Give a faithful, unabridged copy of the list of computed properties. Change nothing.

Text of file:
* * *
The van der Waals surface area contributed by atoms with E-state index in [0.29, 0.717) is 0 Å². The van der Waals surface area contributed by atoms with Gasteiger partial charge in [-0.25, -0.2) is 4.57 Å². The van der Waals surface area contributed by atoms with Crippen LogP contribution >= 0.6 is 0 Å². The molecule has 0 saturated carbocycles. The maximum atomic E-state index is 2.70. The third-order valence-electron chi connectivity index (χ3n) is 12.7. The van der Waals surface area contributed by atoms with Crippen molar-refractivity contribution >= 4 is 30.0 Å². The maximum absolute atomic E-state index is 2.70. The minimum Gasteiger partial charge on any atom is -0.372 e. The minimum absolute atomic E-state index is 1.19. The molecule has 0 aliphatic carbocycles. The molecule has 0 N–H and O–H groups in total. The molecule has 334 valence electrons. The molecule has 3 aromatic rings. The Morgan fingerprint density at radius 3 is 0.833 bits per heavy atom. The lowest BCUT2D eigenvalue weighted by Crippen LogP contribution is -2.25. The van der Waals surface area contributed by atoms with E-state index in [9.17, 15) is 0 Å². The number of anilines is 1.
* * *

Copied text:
The van der Waals surface area contributed by atoms with E-state index in [0.29, 0.717) is 0 Å². The van der Waals surface area contributed by atoms with Gasteiger partial charge in [-0.25, -0.2) is 4.57 Å². The van der Waals surface area contributed by atoms with Crippen LogP contribution >= 0.6 is 0 Å². The molecule has 0 saturated carbocycles. The maximum atomic E-state index is 2.70. The third-order valence-electron chi connectivity index (χ3n) is 12.7. The van der Waals surface area contributed by atoms with Crippen molar-refractivity contribution >= 4 is 30.0 Å². The maximum absolute atomic E-state index is 2.70. The minimum Gasteiger partial charge on any atom is -0.372 e. The minimum absolute atomic E-state index is 1.19. The molecule has 0 aliphatic carbocycles. The molecule has 0 N–H and O–H groups in total. The molecule has 334 valence electrons. The molecule has 3 aromatic rings. The Morgan fingerprint density at radius 3 is 0.833 bits per heavy atom. The lowest BCUT2D eigenvalue weighted by Crippen LogP contribution is -2.25. The van der Waals surface area contributed by atoms with E-state index in [9.17, 15) is 0 Å². The number of anilines is 1.